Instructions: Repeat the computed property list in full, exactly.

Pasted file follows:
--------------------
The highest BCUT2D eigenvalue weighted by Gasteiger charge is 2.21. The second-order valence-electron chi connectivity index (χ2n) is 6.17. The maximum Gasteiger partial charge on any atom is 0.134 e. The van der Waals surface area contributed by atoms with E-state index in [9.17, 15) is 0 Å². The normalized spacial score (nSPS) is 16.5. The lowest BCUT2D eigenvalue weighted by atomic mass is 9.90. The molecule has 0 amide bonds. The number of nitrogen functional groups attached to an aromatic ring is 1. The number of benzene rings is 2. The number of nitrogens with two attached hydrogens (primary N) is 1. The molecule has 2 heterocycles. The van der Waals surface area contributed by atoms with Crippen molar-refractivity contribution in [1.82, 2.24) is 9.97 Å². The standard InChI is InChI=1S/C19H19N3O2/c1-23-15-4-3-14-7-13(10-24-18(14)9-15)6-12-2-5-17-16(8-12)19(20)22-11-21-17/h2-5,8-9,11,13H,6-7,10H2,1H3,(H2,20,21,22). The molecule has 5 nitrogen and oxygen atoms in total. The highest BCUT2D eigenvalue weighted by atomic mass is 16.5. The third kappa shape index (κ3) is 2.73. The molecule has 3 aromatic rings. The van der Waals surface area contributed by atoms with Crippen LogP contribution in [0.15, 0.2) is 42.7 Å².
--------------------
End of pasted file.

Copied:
The highest BCUT2D eigenvalue weighted by Gasteiger charge is 2.21. The second-order valence-electron chi connectivity index (χ2n) is 6.17. The maximum Gasteiger partial charge on any atom is 0.134 e. The van der Waals surface area contributed by atoms with E-state index in [9.17, 15) is 0 Å². The normalized spacial score (nSPS) is 16.5. The lowest BCUT2D eigenvalue weighted by atomic mass is 9.90. The molecule has 0 amide bonds. The number of nitrogen functional groups attached to an aromatic ring is 1. The number of benzene rings is 2. The number of nitrogens with two attached hydrogens (primary N) is 1. The molecule has 2 heterocycles. The van der Waals surface area contributed by atoms with Crippen molar-refractivity contribution in [1.82, 2.24) is 9.97 Å². The standard InChI is InChI=1S/C19H19N3O2/c1-23-15-4-3-14-7-13(10-24-18(14)9-15)6-12-2-5-17-16(8-12)19(20)22-11-21-17/h2-5,8-9,11,13H,6-7,10H2,1H3,(H2,20,21,22). The molecule has 5 nitrogen and oxygen atoms in total. The highest BCUT2D eigenvalue weighted by atomic mass is 16.5. The third kappa shape index (κ3) is 2.73. The molecule has 3 aromatic rings. The van der Waals surface area contributed by atoms with Crippen LogP contribution in [0.15, 0.2) is 42.7 Å².